ESPE Abstracts (2018) 89 P-P1-187

A Novel Deadly Variant in the TP53 Gene Causing Li-Fraumeni Syndrome. The Importance of Clinical Awareness and the Contribution of Molecular Diagnosis in Active Prevention Within Families with Multiple Tumor Incidents at a Young Age

Christina Bothoua, Georgios P Spyridisb, Dionysios A Papantonatosc, Constantine A Stratakisd & Dimitrios T Papadimitrioue


aGoethe University Clinic, Frankfurt am Main, Germany; bMitera children’s Hospital Surgical Pediatric Oncology, Athens, Greece; cPrivate Practice Pediatrician, Aigina Island, Greece; dNICHD/NIH, Bethesda, USA; eDepartment of Pediatric-Adolescent Endocrinology & Diabetes, Athens Medical Center, Athens, Greece


Background: Li-Fraumeni Syndrome (LFS) is an autosomal dominant hereditary cancer syndrome associated with germline pathogenic variants in in the TP53 gene and high risk of a broad range of early-onset malignancies. The 70-77% of LFS associated tumors are: breast cancer, soft-tissue sarcoma, brain tumor, osteosarcoma and adrenocortical carcinoma. However, ovarian, pancreatic and gastrointestinal track tumors are also LFS-related. The patients with LFS are at risk for a second and third primary tumor.

Patients and Methods: A 15-month old girl (generation V) was referred to our center because of clitoromegaly 1.5 cm and pubic hair. An adrenal ultrasound detected a large adrenal tumor at the lest side. No other tumors were detected. Left total adrenalectomy was performed confirming adrenocortical carcinoma. Considering the family history, with a maternal cousin operated of adrenocortical tumor at the age of 5 months and the maternal grandmother with a diagnosis of bilateral breast cancer at the age of 35 yrs, we performed genetic testing to all the available family members (mother, father, brother, maternal grandmother, maternal aunt, maternal cousin - not the one with adrenocortical tumor in the past), as a genetic dominant trait seemed most probable. Our hypothesis was supported also by the fact that other family members of the maternal family tree experienced tumors like osteosarcoma (generation III), tumors of the cervical spine (generation I, II and III) and pancreas (generation III) and died before the age of 30 yrs. Whole genome sequencing was performed. Even before we had the results, we examined clinically the mother aged 24 and prescribed an extensive laboratory workup which revealed bilateral breast cancer for which she was operated immediately with bilateral total mastectomy and subsequent appropriate chemotherapy.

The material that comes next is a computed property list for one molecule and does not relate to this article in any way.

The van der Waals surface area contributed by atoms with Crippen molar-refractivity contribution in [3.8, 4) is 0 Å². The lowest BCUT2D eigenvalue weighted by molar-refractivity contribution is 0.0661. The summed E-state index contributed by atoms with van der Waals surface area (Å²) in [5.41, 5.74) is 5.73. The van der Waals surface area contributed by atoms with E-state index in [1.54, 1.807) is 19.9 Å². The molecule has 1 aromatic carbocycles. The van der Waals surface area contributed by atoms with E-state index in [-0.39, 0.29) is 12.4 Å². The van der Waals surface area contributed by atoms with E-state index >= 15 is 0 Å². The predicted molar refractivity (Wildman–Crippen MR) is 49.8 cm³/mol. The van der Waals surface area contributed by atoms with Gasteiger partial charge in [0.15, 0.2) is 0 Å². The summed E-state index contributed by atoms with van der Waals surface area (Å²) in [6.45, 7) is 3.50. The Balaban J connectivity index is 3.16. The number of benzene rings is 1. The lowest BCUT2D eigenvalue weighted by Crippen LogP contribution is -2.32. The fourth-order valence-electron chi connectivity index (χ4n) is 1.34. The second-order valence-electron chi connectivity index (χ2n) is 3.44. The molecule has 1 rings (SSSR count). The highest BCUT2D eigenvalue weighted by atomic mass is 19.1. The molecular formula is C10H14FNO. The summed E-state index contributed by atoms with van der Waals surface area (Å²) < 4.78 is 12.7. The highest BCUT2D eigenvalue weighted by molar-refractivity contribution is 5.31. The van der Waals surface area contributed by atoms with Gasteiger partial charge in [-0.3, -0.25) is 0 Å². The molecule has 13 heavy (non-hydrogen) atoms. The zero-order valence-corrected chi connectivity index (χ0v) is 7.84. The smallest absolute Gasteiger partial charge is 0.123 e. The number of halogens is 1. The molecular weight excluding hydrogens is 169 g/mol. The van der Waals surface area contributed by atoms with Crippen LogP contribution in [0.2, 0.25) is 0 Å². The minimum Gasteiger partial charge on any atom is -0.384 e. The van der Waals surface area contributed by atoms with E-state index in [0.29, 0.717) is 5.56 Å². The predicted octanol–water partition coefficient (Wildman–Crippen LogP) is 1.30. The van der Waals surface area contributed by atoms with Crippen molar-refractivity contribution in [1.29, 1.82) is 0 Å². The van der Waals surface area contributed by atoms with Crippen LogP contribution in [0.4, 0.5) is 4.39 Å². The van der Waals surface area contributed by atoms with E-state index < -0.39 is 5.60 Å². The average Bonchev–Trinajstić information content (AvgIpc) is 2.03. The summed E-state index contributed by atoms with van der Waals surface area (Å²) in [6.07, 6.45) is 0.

Results: The referred child, the mother and the maternal grandmother were positive for a novel variant (c. 892delGinsTTT, p. Glu298PhefsX48, NM_0005464) in the TP53 gene. This variant is predicted to cause loss of normal protein function either through protein truncation or non-sense mediated mRNA decay. Considering the current data, this variant is most probably a pathologic variant.

Conclusion: Clinical awareness and the detailed family history resulted in a timely diagnosis of adrenocortical tumor in the child and in early detection of a bilateral breast cancer in a very young mother. Simultaneously, affirming the molecular diagnosis allows for appropriate genetic counselling and planning an intensive follow-up of the affected members, considering the high probability of a second and a third primary tumor.